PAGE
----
Grapevine genome analysis demonstrates the role of gene copy number variation in the formation of monoterpenes

Bosman, Robin Nicole; Vervalle, Jessica Anne Marie; November, Danielle Lisa; Burger, Phyllis; Lashbrooke, Justin Graham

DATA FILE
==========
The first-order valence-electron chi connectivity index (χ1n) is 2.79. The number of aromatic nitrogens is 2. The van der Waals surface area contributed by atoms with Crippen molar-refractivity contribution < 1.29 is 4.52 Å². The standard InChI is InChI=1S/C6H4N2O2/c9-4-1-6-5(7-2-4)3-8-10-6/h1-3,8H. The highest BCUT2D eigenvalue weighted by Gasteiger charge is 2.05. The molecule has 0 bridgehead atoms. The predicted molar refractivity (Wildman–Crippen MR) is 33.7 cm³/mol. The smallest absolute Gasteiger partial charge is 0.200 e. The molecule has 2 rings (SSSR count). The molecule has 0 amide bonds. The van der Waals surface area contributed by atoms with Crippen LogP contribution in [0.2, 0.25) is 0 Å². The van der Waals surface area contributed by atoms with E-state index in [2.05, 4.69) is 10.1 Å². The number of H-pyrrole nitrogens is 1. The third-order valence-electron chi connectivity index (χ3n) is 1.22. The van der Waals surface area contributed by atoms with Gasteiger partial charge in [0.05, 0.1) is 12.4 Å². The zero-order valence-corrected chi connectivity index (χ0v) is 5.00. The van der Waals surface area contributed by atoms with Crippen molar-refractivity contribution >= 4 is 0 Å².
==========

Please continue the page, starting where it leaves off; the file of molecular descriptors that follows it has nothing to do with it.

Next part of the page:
Volatile organic compounds such as terpenes influence the quality parameters of grapevine through their contribution to the flavour and aroma profile of berries. Biosynthesis of volatile organic compounds in grapevine is relatively complex and controlled by multiple genes, the majority of which are unknown or uncharacterised. To identify the genomic regions that associate with modulation of these compounds in grapevine berries, volatile metabolic data generated via GC-MS from a grapevine mapping population was used to identify quantitative trait loci (QTLs). Several significant QTLs were associated with terpenes, and candidate genes were proposed for sesquiterpene and monoterpene biosynthesis. For monoterpenes, loci on chromosomes 12 and 13 were shown to be associated with geraniol and cyclic monoterpene accumulation, respectively. The locus on chromosome 12 was shown to contain a geraniol synthase gene (VvGer), while the locus on chromosome 13 contained an α-terpineol synthase gene (VvTer). Molecular and genomic investigation of VvGer and VvTer revealed that these genes were found in tandemly duplicated clusters, displaying high levels of hemizygosity. Gene copy number analysis further showed that not only did VvTer and VvGer copy numbers vary within the mapping population, but also across recently sequenced Vitis cultivars. Significantly, VvTer copy number correlated with both VvTer gene expression and cyclic monoterpene accumulation in the mapping population. A hypothesis for a hyper-functional VvTer allele linked to increased gene copy number in the mapping population is presented and can potentially lead to selection of cultivars with modulated terpene profiles. The study highlights the impact of VvTPS gene duplication and copy number variation on terpene accumulation in grapevine.